“At Namely, we ask employees to set cascading goals on a quarterly basis that are both metric-driven and quantifiable,” shares Sanchez, “If goals are not being met, it may be an indication that productivity and engagement should be addressed.” 

However, this doesn’t mean that managers should dole out goals and assignments without any regard for the employee. “Don’t forget that engagement can be highly personal and employees should have a part to play in their own retention,” Brooks says, “Managers can do this by encouraging employees to recognize their own unique needs and empowering them to solve and meet them by themselves.” 

TIP: Need help setting goals? We recommend using Objectives and Key Results (OKRs)

4. Check in frequently

Employee engagement isn’t something that you can sort out and then promptly forget. You don’t get to slap a catchy phrase about your culture on your office wall and assume that will do the job. If leaders expect engagement, they need to be engaged themselves, in the form of checking in one-on-one with employees on a frequent basis.

“Ongoing feedback is so important,” Shroff explains, “We have one-on-one check-ins every week that I do with my team cross-functionally.” During these conversations, Shroff says she always make sure to ask one simple question:

Do you feel engaged?

“Based on that, it’s easy for a company to know that certain departments are burnt out or someone doesn’t have something that they need. You’ll see patterns. Frequent feedback check-ins and having ongoing two-way conversations with employees are critical,” she adds.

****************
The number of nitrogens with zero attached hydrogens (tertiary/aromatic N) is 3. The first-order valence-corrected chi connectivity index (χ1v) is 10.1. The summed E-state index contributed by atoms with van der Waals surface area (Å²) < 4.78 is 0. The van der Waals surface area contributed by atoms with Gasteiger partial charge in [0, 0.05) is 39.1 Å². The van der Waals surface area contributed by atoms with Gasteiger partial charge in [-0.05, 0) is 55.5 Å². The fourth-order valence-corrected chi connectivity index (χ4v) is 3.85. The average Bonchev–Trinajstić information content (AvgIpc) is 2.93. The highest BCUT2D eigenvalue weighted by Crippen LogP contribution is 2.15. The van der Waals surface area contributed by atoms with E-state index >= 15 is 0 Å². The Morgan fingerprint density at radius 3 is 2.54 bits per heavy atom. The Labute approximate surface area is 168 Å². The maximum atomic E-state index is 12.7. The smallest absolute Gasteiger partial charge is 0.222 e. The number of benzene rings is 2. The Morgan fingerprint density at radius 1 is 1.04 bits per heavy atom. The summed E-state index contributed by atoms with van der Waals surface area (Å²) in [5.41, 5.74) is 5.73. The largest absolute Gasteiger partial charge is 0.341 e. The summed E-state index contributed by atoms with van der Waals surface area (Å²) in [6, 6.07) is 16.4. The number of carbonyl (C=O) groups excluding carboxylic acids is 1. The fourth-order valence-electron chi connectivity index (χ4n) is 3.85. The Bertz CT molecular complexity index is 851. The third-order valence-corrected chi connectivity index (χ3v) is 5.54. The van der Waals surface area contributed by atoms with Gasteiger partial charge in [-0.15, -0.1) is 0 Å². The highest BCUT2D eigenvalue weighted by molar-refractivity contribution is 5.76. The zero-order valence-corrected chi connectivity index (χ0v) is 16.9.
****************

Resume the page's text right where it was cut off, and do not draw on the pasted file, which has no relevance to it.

While managers should be sure to get these sorts of questions answered, Sanchez advises that these conversations should be largely employee-driven. “It’s a regular opportunity for employees to share their concerns, stresses, and goals with their management. The regular part is significant. By meeting weekly, managers can track employee engagement over time and follow up on previous issues.”

When it comes to these personalized conversations, engagement experts hear the same complaint time and time again: “I don’t have time to sit down with everybody that I manage!”

“My response: You have too many people reporting to you,” says Wagner, “If you don’t have enough time to give each one personal attention, you can’t effectively be their manager.” 

5. Seek feedback

Those personalized conversations are sure to be enlightening. But, company leaders should take things a step further by having formal ways to collect additional feedback from employees, whether it’s anonymous or not.

Many companies utilize surveys to keep their finger on the pulse of how employees are feeling. But before you bombard your team with lengthy and overwhelming questions, keep these tips from Brooks in mind to successfully survey your employees:

  • Do it frequently: “Feedback is a dish best served fresh!” Brooks says, “Don’t wait a year to hear what your employees think and feel.”
  • Keep it short and simple: If you ask more questions, you have a ton more work to do after the survey, just in the analysis of data alone. Plus, it lowers participation rates.
  • Do something with what you learn: This might seem obvious, but it’s where the majority of companies fail in Brooks’ experience. “If you ask, you must act,” he warns.